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13

Homo necans: Why Do We Kill?

Lecture no. 13 from the course: Understanding the Dark Side of Human Nature

Homo necans: Why Do We Kill?

Taught by Professor Daniel Breyer | 30 min | Categories: The Great Courses Plus Online Philosophy & Religion Courses

Is there something in human nature that drives us to kill others or is it a biological aberration? Watching the news would certainly make you wonder. And if a drive to kill does exist, is it activated by nature or nurture—is it genetic or situational? Studies have supported both points of view. The shocking truth we do know is just how much we all have in common with those who kill.

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h********m
August 20, 2019

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w********m
August 12, 2019

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r********m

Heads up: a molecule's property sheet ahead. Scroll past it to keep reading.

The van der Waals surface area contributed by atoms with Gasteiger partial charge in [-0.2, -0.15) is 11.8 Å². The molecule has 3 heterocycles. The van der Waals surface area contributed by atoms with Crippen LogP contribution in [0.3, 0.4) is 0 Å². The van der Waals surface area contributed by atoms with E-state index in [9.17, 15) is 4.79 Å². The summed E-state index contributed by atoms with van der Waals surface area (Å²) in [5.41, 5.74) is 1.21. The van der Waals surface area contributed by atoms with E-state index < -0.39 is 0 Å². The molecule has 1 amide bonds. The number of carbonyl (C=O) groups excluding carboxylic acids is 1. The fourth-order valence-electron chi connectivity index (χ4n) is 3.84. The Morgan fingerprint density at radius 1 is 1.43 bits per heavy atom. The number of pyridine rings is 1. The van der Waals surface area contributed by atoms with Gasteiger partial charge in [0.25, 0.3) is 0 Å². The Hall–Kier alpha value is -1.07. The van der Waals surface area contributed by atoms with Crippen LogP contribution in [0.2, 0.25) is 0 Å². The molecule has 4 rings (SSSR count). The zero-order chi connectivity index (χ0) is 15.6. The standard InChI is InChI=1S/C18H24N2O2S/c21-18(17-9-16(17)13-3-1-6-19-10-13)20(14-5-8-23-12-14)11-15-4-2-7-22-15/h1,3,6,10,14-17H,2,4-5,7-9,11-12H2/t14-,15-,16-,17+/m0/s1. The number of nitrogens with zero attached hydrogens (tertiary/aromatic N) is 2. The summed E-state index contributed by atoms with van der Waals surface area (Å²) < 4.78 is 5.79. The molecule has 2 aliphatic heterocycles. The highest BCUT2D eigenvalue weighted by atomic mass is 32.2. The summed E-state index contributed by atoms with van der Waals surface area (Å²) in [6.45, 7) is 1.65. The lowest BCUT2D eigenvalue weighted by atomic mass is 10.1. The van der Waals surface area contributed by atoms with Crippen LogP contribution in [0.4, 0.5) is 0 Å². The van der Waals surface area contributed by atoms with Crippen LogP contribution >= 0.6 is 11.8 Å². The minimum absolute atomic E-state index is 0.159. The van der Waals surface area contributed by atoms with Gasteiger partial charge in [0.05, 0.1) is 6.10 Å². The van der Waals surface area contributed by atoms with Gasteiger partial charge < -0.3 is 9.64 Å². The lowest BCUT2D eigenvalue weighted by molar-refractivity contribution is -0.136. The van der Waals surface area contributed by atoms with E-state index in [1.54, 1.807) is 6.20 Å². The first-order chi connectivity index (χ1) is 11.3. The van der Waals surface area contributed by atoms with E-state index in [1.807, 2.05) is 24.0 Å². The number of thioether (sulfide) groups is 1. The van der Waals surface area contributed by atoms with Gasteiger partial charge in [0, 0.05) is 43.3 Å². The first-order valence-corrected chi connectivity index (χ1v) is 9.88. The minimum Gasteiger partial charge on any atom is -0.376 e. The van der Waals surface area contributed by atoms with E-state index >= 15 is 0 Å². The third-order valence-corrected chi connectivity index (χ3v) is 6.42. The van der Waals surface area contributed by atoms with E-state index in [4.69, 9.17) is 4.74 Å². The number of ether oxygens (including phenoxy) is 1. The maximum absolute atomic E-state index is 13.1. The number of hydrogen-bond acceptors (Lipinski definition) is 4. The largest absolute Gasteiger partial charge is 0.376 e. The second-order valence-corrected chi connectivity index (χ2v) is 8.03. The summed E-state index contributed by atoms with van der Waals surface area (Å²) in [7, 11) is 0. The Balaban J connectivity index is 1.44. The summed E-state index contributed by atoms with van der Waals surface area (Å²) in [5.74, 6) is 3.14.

August 4, 2019
"Maybe murder is in all of us just because any of us could find ourselves in murder-making situations?" Sorry, but having a "murder-making situation" isn't enough. It not only needs the external circumstances to make someone commit a murder but also the internal potential to do so. Evolution favored those humans who - given the circumstances were right - would increase their reproductive success by committing crimes such as murders. That's why the potential for murder (and other crimes) is basically in all of us, just as it is in many other higher species. So basically (the potential for) murder is already in our genes. What makes our society so peaceful is that today this is a very risky crime as thankfully the majority of murderers gets caught and punished. Otherwise it would be much more common. So that's basically what David Buss said.

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